I'll be interested to watch Le Vieux Pin's future vintages. We were advised that their intent is to produce more Rhone-based wines as their vines mature. As it was, I bought one of the last bottles of Pinot Noir they intend to produce and one of their initial vintage bottles of Syrah.

One of my favourite stories from the day was the explanation of the chicken coop out back. These were some fancy looking chicks and we asked about their purpose. Turns out, the chickens play a rather novel role at the winery (at least as far as I've run across) where they are allowed to wander the vineyard rows as the grapes reach a certain degree of ripeness. The chickens attract local hawks and other raptors that, in turn, scare off the smaller birds that come by to eat the grapes. With such low yields, the winery doesn't want to lose an inordinate amount of fruit to the snacking birds.

And speaking of "snacking," our morning tastings (and spittings) had now extended until well past noon. We decided to visit near-by Burrowing Owl, grab some lunch at their acclaimed restaurant, The Sonoran Room, and have a sit down to finish a full glass of wine or two.

924. 2008 Burrowing Owl Pinot Noir (VQA Okanagan Valley)

If the early years of quality wine production in BC saw the development of a cult status for Burrowing Owl wines, I was a willing devotée. Not so much anymore. There's no doubt that, for years, I was a fervent member of the Church of Burrowing Owl. In fact, there are over a dozen of their wines that have been added to The List - with still more to come. My rapture for the winery, however, has diminished as much of the local industry has caught up to their early standards. The days of my buying a couple of cases a year are pretty much behind me now - and it's not just because of the No Buy Leash.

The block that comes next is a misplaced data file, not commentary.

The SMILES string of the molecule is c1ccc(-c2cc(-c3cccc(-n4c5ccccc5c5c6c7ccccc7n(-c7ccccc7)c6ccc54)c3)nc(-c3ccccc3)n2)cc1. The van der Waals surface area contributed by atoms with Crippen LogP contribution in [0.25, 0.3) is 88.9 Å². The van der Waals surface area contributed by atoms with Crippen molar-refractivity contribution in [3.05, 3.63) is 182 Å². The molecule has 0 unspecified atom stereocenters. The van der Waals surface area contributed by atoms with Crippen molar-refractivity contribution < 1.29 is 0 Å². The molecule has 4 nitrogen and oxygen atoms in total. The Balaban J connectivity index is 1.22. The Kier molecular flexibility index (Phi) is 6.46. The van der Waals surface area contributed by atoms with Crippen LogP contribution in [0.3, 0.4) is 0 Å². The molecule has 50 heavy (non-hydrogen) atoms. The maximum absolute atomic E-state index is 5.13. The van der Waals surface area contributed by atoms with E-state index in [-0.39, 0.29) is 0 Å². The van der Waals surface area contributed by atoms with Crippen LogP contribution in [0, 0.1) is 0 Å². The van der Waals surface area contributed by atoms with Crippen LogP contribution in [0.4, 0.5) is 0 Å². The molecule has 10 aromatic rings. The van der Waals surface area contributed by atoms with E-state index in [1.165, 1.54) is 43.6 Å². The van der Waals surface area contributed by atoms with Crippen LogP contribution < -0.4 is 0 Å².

This isn't to say that I no longer find or enjoy any Burrowing Owl wines. That's definitely not the case. In fact, we enjoyed the Pinot Noir enough at lunch to order a second bottle and the restaurant meal was delicious. The wine drank true for the varietal and had a nice complexity to the fruit, body and acidity. I found it to be a nice way of capturing some of the Okanagan's signature fruit without pushing any boundary into over the top extraction.

Our little group wasn't nearly as enamoured with the remaining wines that we tried in the tasting room though. Or maybe it was just the tasting room experience itself. Don't get me wrong, Burrowing Owl's tasting room is one of the nicest in the Okanagan; however, I'm thinking that the persona might have become one that's more of a tasting room and less of a winery. The young lady that assisted on our tasting didn't seem to know much about the wines or the production - what little she recited came directly from the tasting notes that were in front of us. I suppose I can forgive that, but she didn't exhibit any desire or interest in finding out anything further either. The other wineries we visited showed a much deeper interest and knowledge in their wines.

And, as trivial as this might seem, I also found it cheeky of the woman at the cash register when she told me that she would have to charge me for one of the 6-pack boxes featuring their logo because I was only buying four bottles. Rather than say that I had donated more than their suggested tasting fee because I like their efforts to assist the burrowing owl's recovery or that I was just about to go to lunch and buy more wine, I simply left with a somewhat bitter taste in my mouth.

Maybe Burrowing Owl has become more of a brand than a winery for me. I'll still give them the benefit of the doubt, but I have to say that they've lost a little of their past lustre.

Love 'em or leave 'em at Burrowing Owl, it was time for the Grrrlz and I to part company. They had a few more BCWAS errands to run and I thought I'd take in a few additional wineries that I didn't think I'd get a chance to visit otherwise. Taking a little loop of Black Sage Road up to Oliver and back down the Golden Mile to Osoyoos, I fit in visits to Stoneboat, Quinta Ferreira, Gehringer Brothers, Hester Creek and a new winery, Rustico. I won't go into any detail about the wineries because they were pretty quick tastings, but I did get at least one bottle from each so that I can post a bit more about them later.

Today's tour didn't exactly result in my being able to add many wines to The List right away, but there are definitely bottles that were picked up and will make it on The List soon.